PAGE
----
You are not currently logged in.
Access JSTOR through your library or other institution:
A Cohort Analysis of the Use of Health Services by Elderly Americans
Fredric D. Wolinsky, Ray R. Mosely II and Rodney M. Coe
Journal of Health and Social Behavior
Vol. 27, No. 3 (Sep., 1986), pp. 209-219
Published by: American Sociological Association
Stable URL: http://www.jstor.org/stable/2136742
Page Count: 11
You can always find the topics here!Topics: Older adults, Health care services, Physicians, Age, Age groups, Health surveys, Cohort effect, Health care industry, Medicare, Doctor visits
Were these topics helpful?See something inaccurate? Let us know!
Select the topics that are inaccurate.
Preview not available
This paper presents a cohort analysis of the use of health services by elderly Americans. Standard cohort tables are constructed using data on approximately 50,000 individuals from the 1972, 1976, and 1980 Health Interview Surveys. Six 4-year age cohorts are tracked: the youngest, 56-59 years old in 1972; the oldest, 84-87 years old in 1980. Significant age and period effects on physician and hospital contact have been detected; for example the aging effect reflects an increase in the percentage of individuals who either saw a physician on an outpatient basis or were hospitalized in the previous year. Analysis of the volume of physician visits reveals an inverse J-curve relationship with age, with the pivotal point occurring at or about age 80. Consideration of nine alternative explanations of the J-curve phenomenon shows that three are plausible on either conceptual or empirical grounds. Two of these explanations suggest the substitution of either (1) hospital-based services for ambulatory-based services or (2) social supports (especially in the form of older children as care givers) for physicians' services; the third explanation focuses on the involuntary severance of patient-practitioner relationships, resulting from the retirement or death of longstanding family physicians. Finally, competing policy implications of these explanations are discussed.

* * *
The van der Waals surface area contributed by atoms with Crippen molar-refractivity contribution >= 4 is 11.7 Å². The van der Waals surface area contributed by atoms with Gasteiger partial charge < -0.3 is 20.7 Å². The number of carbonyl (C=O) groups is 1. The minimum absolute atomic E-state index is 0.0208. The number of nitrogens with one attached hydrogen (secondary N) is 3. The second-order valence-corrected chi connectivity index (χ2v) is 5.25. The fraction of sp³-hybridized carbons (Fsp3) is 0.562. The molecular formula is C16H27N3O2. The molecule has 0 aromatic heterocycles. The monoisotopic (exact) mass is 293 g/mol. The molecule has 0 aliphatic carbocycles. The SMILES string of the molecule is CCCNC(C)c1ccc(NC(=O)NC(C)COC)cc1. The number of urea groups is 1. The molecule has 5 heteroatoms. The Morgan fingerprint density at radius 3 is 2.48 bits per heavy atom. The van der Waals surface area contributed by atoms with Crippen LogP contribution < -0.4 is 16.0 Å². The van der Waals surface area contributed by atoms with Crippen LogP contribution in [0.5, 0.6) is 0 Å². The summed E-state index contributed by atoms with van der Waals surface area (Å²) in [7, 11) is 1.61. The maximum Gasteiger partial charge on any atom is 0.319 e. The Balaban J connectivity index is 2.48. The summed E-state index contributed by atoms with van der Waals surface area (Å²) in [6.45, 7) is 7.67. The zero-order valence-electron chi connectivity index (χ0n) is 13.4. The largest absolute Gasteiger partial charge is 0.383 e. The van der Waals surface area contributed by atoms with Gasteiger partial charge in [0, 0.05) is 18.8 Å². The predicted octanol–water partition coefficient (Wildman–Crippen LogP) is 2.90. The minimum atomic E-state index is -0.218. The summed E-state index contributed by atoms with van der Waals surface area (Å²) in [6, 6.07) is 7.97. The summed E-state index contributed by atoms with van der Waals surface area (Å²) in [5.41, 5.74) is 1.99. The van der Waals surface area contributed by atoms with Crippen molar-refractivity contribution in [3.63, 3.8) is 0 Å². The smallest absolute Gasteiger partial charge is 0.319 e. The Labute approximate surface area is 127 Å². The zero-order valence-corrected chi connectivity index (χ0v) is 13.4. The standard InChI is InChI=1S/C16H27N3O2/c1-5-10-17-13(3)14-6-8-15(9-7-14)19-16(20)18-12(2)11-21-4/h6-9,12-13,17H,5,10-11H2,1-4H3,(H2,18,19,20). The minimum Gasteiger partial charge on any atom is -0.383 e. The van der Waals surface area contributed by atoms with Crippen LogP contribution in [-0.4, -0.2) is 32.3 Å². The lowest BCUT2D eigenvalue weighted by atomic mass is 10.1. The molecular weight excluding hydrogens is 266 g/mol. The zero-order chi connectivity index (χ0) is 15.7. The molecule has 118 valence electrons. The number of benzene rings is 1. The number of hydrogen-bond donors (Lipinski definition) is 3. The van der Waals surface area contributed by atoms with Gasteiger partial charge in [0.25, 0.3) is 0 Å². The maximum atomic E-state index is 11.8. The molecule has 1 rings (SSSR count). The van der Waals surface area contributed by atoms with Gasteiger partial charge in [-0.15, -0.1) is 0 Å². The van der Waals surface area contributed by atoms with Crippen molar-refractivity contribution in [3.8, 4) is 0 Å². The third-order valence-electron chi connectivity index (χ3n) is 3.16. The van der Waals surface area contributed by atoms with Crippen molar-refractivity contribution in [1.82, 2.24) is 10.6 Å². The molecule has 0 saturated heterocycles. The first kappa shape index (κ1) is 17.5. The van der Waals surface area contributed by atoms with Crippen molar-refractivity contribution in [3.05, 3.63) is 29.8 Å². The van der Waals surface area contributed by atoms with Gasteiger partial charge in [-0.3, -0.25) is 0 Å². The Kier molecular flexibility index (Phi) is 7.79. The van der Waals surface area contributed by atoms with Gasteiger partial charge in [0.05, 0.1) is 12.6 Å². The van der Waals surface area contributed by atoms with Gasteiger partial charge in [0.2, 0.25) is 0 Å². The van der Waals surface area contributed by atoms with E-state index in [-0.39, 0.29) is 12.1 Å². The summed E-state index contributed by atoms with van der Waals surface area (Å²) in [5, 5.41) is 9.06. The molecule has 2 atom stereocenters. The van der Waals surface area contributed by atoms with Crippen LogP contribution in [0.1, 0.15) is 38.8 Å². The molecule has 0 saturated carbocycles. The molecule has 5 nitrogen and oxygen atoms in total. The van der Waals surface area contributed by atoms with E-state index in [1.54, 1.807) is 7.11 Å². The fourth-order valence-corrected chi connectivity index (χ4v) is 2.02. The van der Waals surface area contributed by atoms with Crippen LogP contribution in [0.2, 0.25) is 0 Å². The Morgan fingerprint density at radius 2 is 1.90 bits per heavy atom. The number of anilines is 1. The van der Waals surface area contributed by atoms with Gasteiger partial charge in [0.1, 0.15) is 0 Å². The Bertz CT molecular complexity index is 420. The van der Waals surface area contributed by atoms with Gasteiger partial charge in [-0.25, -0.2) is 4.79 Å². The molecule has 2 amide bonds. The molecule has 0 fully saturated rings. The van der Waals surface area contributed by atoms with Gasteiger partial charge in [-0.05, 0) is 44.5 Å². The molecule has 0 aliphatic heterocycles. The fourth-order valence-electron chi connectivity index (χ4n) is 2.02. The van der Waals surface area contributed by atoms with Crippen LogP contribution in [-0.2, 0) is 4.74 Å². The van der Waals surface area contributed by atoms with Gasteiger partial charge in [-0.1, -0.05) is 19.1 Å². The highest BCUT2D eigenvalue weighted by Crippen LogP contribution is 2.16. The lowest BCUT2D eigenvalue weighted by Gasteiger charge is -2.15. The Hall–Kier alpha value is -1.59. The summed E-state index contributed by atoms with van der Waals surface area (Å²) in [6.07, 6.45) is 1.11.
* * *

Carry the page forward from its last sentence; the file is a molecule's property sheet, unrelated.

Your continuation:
Journal of Health and Social Behavior © 1986 American Sociological Association